Rome, Italy—Here’s additional proof that “natural” doesn’t always equate with “safe” when it comes to medications and dietary supplements.

An article in the British Journal of Clinical Pharmacology reports that red yeast rice (RYR) is not a good choice for statin-intolerant patients because use has been linked with muscle and liver injury, which can also occur with statins. The study points out that the product is often proposed as an alternative therapy in those who experience side effects with statins, even though the active ingredients in RYR, monacolins, are chemically related to statins.

Sapienza University of Rome researchers and colleagues warn that, while statins are prescribed by medical professionals who can periodically perform blood tests and discontinue drugs if abnormal results are identified, RYR is self-prescribed without medical advice and monitoring, so patients risk experiencing toxic effects that might go unnoticed.

For the study, the researchers collected and evaluated adverse reactions (ARs) within the Italian Surveillance System of Natural Health Products to identify hepatic reactions. Out of 1,261 reports between April 2002 and September 2015, 52 reports concerning 55 ARs to RYR dietary supplements were identified.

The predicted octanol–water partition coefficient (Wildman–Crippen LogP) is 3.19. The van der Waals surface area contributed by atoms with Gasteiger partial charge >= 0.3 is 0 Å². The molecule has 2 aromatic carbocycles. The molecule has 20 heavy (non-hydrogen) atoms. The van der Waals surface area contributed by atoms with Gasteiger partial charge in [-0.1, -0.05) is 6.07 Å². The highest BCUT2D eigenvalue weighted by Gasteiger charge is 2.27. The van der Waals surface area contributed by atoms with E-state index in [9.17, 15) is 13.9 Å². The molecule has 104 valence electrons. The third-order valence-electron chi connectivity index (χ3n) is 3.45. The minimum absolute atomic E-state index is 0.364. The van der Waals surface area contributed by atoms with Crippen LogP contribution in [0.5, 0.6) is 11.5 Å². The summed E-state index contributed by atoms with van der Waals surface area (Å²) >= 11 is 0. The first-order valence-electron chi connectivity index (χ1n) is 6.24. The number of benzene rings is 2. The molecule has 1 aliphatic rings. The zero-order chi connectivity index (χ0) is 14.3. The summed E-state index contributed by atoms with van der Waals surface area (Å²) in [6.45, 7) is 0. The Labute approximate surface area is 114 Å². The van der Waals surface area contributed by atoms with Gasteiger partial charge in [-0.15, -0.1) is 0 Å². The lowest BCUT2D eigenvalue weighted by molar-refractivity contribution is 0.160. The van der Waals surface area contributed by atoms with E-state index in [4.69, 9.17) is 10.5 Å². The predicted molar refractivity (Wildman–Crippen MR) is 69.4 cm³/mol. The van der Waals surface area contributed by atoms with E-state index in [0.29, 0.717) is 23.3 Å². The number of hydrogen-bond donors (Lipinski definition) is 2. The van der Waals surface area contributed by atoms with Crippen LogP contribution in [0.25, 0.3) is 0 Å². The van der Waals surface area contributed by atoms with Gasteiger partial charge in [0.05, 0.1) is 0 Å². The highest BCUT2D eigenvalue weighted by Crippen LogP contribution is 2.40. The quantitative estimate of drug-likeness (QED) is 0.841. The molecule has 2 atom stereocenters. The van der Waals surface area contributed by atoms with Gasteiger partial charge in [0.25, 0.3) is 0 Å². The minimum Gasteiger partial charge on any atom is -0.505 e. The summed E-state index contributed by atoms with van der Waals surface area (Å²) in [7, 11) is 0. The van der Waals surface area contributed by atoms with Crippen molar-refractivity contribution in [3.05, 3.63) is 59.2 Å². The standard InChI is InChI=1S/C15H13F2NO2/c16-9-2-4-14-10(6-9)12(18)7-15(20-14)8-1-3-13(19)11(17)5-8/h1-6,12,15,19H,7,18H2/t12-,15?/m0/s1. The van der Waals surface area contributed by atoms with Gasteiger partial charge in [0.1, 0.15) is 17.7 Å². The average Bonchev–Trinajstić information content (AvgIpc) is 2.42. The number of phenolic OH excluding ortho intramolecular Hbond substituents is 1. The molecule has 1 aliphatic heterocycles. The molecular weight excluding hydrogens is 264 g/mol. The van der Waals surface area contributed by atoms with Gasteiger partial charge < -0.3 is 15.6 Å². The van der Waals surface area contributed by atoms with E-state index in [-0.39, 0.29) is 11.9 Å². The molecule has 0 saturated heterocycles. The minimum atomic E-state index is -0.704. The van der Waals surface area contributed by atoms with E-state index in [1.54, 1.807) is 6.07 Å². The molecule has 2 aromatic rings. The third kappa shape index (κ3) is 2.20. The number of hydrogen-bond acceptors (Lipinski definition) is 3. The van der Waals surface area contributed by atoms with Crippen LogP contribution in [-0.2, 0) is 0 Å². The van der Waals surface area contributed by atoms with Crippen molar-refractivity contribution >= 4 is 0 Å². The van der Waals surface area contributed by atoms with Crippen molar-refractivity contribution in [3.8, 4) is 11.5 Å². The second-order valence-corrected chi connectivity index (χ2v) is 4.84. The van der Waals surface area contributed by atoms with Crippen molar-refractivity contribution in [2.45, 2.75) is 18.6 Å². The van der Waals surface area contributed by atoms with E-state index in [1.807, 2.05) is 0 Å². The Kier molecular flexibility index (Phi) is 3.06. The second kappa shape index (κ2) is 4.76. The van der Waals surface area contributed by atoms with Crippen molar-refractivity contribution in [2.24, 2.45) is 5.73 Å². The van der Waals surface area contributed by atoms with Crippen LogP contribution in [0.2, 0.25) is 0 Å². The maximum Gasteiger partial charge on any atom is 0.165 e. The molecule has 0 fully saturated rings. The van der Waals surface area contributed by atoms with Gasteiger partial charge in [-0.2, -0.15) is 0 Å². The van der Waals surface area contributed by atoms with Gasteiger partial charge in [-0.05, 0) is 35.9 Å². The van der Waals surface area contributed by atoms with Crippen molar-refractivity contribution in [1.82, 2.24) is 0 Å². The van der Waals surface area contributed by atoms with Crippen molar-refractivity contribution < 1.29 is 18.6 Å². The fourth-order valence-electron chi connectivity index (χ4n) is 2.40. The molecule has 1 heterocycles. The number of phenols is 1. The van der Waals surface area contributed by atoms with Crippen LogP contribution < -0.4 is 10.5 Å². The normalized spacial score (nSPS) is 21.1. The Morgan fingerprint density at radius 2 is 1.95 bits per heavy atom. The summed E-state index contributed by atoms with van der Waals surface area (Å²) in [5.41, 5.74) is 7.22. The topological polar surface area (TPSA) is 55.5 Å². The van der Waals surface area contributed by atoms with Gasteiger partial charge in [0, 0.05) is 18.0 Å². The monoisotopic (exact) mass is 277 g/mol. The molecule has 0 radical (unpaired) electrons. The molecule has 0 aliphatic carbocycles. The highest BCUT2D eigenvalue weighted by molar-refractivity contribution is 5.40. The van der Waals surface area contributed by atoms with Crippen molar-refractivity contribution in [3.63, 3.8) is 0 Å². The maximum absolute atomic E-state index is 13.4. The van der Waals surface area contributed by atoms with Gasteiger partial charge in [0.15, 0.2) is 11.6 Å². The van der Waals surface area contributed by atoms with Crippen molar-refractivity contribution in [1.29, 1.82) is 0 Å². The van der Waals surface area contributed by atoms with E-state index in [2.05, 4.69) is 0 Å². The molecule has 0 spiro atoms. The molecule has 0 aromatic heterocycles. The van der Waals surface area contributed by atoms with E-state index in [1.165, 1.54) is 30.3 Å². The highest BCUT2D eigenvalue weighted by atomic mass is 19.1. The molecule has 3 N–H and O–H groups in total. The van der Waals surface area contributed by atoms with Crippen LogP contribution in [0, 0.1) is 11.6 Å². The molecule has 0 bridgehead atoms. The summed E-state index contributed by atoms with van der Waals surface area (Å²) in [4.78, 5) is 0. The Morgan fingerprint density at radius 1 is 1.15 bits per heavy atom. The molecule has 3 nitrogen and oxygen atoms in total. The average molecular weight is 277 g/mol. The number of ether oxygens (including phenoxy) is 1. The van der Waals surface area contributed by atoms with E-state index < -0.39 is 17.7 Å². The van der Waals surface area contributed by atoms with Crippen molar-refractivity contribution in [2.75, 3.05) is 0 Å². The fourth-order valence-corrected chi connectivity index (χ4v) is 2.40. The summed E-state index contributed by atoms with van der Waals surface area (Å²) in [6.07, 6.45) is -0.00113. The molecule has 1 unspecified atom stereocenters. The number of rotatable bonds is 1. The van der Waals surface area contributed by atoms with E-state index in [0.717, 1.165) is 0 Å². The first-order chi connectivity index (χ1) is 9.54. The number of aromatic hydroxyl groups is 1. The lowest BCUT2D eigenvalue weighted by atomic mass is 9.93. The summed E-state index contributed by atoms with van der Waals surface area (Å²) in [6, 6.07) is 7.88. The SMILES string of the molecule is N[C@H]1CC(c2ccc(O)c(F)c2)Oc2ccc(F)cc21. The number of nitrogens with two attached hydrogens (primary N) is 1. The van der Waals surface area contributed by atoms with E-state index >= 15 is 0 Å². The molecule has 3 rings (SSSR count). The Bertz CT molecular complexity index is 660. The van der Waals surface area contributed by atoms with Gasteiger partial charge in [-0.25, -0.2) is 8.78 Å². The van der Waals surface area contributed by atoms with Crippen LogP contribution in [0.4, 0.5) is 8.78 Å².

With women affected in 70% of cases, the adverse reactions included myalgia and/or increase in creatine phosphokinase in 19 cases, rhabdomyolysis (1), liver injury (10), gastrointestinal reactions (12), cutaneous reactions (9), and other effects (4). Other medications were being used in 28 cases, and, in 13 cases, the reaction required hospitalization.

“The potential safety signals of myopathies and liver injury raise the hypothesis that the safety profile of RYR is similar to that of statins,” study authors conclude. “Continuous monitoring of dietary supplements should be promoted to finally characterize their risk profile, thus supporting regulatory bodies for appropriate actions.”

Researchers add, “The proportion of serious reports (27%), the relatively rapid time to onset and the lack of concomitant drugs and/or predisposing medications in several cases warrants regulatory consideration and call for: 1) continuous monitoring of natural dietary supplements safety through spontaneous reports; 2) appropriate information to clinicians and consumers, who should timely submit suspect reports to regulatory agencies.”

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